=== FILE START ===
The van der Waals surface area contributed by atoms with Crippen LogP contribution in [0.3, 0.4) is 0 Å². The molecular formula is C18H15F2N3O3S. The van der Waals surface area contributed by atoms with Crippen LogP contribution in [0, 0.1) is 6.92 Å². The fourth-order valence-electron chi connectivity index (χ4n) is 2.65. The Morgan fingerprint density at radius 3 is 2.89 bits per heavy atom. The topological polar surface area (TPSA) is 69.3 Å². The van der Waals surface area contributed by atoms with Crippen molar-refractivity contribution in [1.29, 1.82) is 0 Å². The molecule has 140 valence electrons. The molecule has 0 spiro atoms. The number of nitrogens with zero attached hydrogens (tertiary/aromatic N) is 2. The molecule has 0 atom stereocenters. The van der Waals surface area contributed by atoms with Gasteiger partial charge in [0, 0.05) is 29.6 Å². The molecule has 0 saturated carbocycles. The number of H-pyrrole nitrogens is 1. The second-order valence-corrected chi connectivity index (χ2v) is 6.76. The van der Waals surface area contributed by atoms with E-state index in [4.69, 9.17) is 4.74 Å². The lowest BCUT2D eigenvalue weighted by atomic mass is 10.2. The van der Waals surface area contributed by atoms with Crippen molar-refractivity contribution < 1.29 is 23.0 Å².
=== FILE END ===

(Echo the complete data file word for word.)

The van der Waals surface area contributed by atoms with Crippen LogP contribution in [0.3, 0.4) is 0 Å². The molecular formula is C18H15F2N3O3S. The van der Waals surface area contributed by atoms with Crippen LogP contribution in [0, 0.1) is 6.92 Å². The fourth-order valence-electron chi connectivity index (χ4n) is 2.65. The Morgan fingerprint density at radius 3 is 2.89 bits per heavy atom. The topological polar surface area (TPSA) is 69.3 Å². The van der Waals surface area contributed by atoms with Crippen molar-refractivity contribution in [1.29, 1.82) is 0 Å². The molecule has 140 valence electrons. The molecule has 0 spiro atoms. The number of nitrogens with zero attached hydrogens (tertiary/aromatic N) is 2. The molecule has 0 atom stereocenters. The van der Waals surface area contributed by atoms with Gasteiger partial charge in [0, 0.05) is 29.6 Å². The molecule has 0 saturated carbocycles. The number of H-pyrrole nitrogens is 1. The second-order valence-corrected chi connectivity index (χ2v) is 6.76. The van der Waals surface area contributed by atoms with E-state index in [4.69, 9.17) is 4.74 Å². The lowest BCUT2D eigenvalue weighted by atomic mass is 10.2. The van der Waals surface area contributed by atoms with Crippen molar-refractivity contribution < 1.29 is 23.0 Å².